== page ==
Global Extremes: Analysis

Why are Christians in Germany more immune to far-Right populism than in the US?

On opposite sides of the Atlantic, Christian communities are reacting very differently to the messages of right-wing populists

Tobias Cremer
12 July 2021, 9.08am
Trump's supporters breach the US Capitol in Washington DC to protest against his election loss, on 6 January 2021
Michael Nigro/Sipa USA/PA Images
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Whether Pro-Trump rioters parading oversized crosses and Jesus flags during the storming of the US Capitol in January 2021 or the far-Right parties in Europe stylizing themselves as the defenders of their countries’ ‘Judeo-Christian heritage’, right-wing populists are determined to use Christian symbols in order to appeal to voters’ concerns about national and cultural identity.

From Washington to Berlin, these populists often appeal to Christian identity as a marker against Islam, but without necessarily aligning themselves with Christian doctrine, beliefs, and institutions. But between one side of the Atlantic and the other, the Christian communities these groups hope to attract are reacting very differently.

In the US, white Christians supported Donald Trump at record levels. However, in much of western Europe, Christian voters appear comparatively ‘immune’ to right-wing populists’ appeals. A prime example is Germany, where the far-Right Alternative für Deutschland (AfD) consistently scores significantly higher amongst irreligious voters than amongst Protestants or Catholics, and where the institutional churches themselves have emerged as some of the far Right’s most outspoken public critics.

There are a host of reasons that may help us understand this discrepancy. Differences in theology, the different make-up of party systems and the availability of ‘Christian Democratic electoral alternatives’ in Europe, or the unbroken tradition of white Christian nationalism in the US, which is contrasted by a historical aversion to far-Right politics in European churches after their experience of Nazism and fascism, are some possible explanations. However, one key factor that is often overlooked in this debate is the role of church-state relations.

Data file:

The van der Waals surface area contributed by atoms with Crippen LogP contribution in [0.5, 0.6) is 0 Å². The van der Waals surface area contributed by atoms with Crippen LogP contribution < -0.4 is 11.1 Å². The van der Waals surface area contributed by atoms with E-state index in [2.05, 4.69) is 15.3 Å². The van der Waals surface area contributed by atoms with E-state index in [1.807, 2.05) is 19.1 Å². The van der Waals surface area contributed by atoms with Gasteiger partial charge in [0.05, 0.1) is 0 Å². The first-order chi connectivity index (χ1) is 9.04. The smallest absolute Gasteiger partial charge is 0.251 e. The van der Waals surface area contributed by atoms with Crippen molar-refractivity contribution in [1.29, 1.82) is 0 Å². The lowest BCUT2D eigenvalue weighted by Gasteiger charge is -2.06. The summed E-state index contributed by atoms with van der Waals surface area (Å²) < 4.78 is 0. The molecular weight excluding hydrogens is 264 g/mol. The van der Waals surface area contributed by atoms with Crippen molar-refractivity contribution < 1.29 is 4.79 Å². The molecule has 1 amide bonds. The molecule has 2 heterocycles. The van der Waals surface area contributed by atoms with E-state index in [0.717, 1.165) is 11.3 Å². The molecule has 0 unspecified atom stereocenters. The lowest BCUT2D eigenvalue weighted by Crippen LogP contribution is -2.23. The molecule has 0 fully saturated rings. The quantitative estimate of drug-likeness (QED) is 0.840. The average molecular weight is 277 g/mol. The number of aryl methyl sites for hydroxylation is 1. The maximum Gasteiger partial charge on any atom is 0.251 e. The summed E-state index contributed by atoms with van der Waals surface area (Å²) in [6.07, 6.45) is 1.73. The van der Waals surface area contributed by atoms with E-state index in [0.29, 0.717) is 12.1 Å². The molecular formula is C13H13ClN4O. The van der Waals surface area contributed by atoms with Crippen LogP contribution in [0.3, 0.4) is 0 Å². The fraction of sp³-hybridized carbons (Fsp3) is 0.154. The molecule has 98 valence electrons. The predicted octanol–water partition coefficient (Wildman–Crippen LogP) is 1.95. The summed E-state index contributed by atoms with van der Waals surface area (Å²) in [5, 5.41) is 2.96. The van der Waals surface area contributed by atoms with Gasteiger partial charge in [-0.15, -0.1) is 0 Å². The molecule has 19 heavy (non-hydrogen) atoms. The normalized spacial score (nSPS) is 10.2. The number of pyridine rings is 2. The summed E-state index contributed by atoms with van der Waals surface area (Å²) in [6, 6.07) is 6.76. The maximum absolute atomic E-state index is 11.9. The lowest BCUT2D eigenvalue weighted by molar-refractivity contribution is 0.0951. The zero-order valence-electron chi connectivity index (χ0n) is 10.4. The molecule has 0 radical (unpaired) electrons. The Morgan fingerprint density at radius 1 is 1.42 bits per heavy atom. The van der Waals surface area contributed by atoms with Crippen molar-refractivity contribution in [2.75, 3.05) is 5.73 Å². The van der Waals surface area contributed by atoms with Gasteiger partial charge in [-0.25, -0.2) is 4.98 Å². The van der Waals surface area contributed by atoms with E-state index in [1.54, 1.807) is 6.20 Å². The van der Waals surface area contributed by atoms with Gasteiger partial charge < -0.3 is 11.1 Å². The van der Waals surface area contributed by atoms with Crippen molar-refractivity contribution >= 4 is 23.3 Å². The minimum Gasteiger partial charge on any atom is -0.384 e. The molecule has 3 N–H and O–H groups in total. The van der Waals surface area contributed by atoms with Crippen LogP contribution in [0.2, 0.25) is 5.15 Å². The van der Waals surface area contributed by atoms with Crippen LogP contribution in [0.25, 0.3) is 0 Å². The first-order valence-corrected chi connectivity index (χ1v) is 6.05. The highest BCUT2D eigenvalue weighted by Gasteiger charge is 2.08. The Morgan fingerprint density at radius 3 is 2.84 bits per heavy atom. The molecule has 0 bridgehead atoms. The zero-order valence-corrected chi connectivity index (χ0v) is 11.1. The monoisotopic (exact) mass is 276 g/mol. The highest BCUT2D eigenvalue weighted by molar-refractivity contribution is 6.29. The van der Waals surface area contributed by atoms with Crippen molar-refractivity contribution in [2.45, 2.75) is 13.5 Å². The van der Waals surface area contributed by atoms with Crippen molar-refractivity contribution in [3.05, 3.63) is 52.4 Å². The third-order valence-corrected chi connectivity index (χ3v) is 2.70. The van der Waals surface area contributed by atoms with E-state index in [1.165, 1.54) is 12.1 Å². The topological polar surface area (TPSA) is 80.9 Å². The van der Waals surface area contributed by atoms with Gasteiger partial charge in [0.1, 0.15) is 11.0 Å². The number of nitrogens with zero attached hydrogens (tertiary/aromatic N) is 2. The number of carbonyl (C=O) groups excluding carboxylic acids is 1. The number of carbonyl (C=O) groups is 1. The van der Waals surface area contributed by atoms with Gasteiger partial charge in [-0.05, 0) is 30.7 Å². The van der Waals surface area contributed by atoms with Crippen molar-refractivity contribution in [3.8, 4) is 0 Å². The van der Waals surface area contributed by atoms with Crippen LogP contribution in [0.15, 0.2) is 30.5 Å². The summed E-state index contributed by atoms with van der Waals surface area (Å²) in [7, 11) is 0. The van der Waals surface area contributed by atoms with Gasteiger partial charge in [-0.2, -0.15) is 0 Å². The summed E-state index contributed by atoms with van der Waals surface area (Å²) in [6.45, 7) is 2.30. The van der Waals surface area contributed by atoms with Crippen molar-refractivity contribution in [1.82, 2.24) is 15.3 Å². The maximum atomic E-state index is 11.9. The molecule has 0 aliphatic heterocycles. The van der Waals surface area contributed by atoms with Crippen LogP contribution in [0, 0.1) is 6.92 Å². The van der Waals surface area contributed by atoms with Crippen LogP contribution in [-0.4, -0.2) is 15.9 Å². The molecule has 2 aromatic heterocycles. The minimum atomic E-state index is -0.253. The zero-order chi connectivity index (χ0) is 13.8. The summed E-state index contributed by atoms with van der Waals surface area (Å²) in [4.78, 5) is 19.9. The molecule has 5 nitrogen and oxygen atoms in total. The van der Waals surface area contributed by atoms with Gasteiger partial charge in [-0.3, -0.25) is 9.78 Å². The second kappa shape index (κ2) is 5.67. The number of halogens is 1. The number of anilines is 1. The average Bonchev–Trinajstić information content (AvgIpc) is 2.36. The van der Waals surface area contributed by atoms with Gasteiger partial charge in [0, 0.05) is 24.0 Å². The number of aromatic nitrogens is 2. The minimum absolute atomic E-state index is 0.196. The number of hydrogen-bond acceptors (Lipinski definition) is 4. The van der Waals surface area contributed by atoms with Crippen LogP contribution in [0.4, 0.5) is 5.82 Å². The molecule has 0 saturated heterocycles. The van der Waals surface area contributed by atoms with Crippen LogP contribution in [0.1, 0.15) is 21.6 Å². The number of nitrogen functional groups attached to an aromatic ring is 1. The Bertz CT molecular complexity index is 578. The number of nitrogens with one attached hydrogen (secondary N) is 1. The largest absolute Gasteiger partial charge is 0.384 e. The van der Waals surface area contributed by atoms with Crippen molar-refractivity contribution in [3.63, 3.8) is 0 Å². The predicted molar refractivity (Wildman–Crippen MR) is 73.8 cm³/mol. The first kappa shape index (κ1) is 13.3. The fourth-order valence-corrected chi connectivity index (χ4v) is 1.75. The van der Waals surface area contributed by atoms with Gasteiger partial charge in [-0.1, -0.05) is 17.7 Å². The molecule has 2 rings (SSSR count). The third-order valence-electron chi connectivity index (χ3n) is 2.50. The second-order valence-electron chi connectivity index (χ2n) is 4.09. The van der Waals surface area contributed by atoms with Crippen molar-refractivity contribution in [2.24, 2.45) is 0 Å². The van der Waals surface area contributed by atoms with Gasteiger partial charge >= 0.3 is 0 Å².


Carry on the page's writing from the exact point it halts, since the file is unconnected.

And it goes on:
Germany’s church-friendly political system of ‘benevolent neutrality’ formally includes faith leaders in the policy-making process and provides them with institutional privileges and a high social status, which encourages them to consider themselves as ‘part of the establishment’ and defenders of the status quo. As a result, they tend to perceive right-wing populists’ anti-system agenda more critically.

By contrast in the US, the formal separation of church and state, and a perceived ‘secular surge’ in parts of the Democratic party, has allowed many conservative Christian leaders to stylize themselves as system outsiders, and for a ‘victimhood narrative’ to flourish within Christian circles.

While many observers stress that this ‘persecution complex’ is often dramatically overdone, most US Christian leaders I spoke to during my own research agreed that within their community there is increasingly a “fear that the secular world is closing in on them”, as one prominent Christian conservative commentator put it. A leader of the Southern Baptist Ethics and Religious Liberty Committee concurred adding that there is a “growing scare, and a sense of fear (which) can cause us to defensively turn inward”. It is against this backdrop that many US faith leaders were willing to enter a transactional bargain with Trump, if, in return, he was to protect them against what they saw as a secularist re-interpretation of the First Amendment.

In Germany, ‘the churches always have the opportunity to set their own substantive accents and voice their views’

A second critical way in which church-state relations in Germany may have contributed to a more openly negative Christian response to the populist Right is by making access to policy-making less dependent on personal favours and relationships than in the US’s formally separationist model.